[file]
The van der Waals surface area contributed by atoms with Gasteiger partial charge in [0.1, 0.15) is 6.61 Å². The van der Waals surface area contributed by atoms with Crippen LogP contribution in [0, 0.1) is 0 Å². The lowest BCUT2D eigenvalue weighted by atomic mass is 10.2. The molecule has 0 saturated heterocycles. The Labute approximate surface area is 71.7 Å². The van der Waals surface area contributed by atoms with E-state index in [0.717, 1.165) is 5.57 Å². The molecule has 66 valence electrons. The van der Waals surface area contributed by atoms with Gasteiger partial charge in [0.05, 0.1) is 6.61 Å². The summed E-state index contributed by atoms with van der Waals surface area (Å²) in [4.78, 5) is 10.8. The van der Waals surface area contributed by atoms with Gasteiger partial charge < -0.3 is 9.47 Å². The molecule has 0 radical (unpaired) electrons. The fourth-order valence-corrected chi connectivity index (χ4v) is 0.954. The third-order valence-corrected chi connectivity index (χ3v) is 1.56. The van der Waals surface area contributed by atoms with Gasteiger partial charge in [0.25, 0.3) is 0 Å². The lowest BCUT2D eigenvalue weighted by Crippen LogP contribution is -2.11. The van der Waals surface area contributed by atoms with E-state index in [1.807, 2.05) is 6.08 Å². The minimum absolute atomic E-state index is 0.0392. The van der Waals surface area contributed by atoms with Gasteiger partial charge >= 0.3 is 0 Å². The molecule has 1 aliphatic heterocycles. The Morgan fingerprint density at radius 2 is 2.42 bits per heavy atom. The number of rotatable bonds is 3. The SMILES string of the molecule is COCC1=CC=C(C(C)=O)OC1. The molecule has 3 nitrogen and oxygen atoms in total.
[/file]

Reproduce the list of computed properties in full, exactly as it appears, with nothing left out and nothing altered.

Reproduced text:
The van der Waals surface area contributed by atoms with Gasteiger partial charge in [0.1, 0.15) is 6.61 Å². The van der Waals surface area contributed by atoms with Crippen LogP contribution in [0, 0.1) is 0 Å². The lowest BCUT2D eigenvalue weighted by atomic mass is 10.2. The molecule has 0 saturated heterocycles. The Labute approximate surface area is 71.7 Å². The van der Waals surface area contributed by atoms with E-state index in [0.717, 1.165) is 5.57 Å². The molecule has 66 valence electrons. The van der Waals surface area contributed by atoms with Gasteiger partial charge in [0.05, 0.1) is 6.61 Å². The summed E-state index contributed by atoms with van der Waals surface area (Å²) in [4.78, 5) is 10.8. The van der Waals surface area contributed by atoms with Gasteiger partial charge < -0.3 is 9.47 Å². The molecule has 0 radical (unpaired) electrons. The fourth-order valence-corrected chi connectivity index (χ4v) is 0.954. The third-order valence-corrected chi connectivity index (χ3v) is 1.56. The van der Waals surface area contributed by atoms with Gasteiger partial charge in [0.25, 0.3) is 0 Å². The lowest BCUT2D eigenvalue weighted by Crippen LogP contribution is -2.11. The van der Waals surface area contributed by atoms with E-state index in [1.807, 2.05) is 6.08 Å². The minimum absolute atomic E-state index is 0.0392. The van der Waals surface area contributed by atoms with Gasteiger partial charge >= 0.3 is 0 Å². The molecule has 1 aliphatic heterocycles. The Morgan fingerprint density at radius 2 is 2.42 bits per heavy atom. The number of rotatable bonds is 3. The SMILES string of the molecule is COCC1=CC=C(C(C)=O)OC1. The molecule has 3 nitrogen and oxygen atoms in total.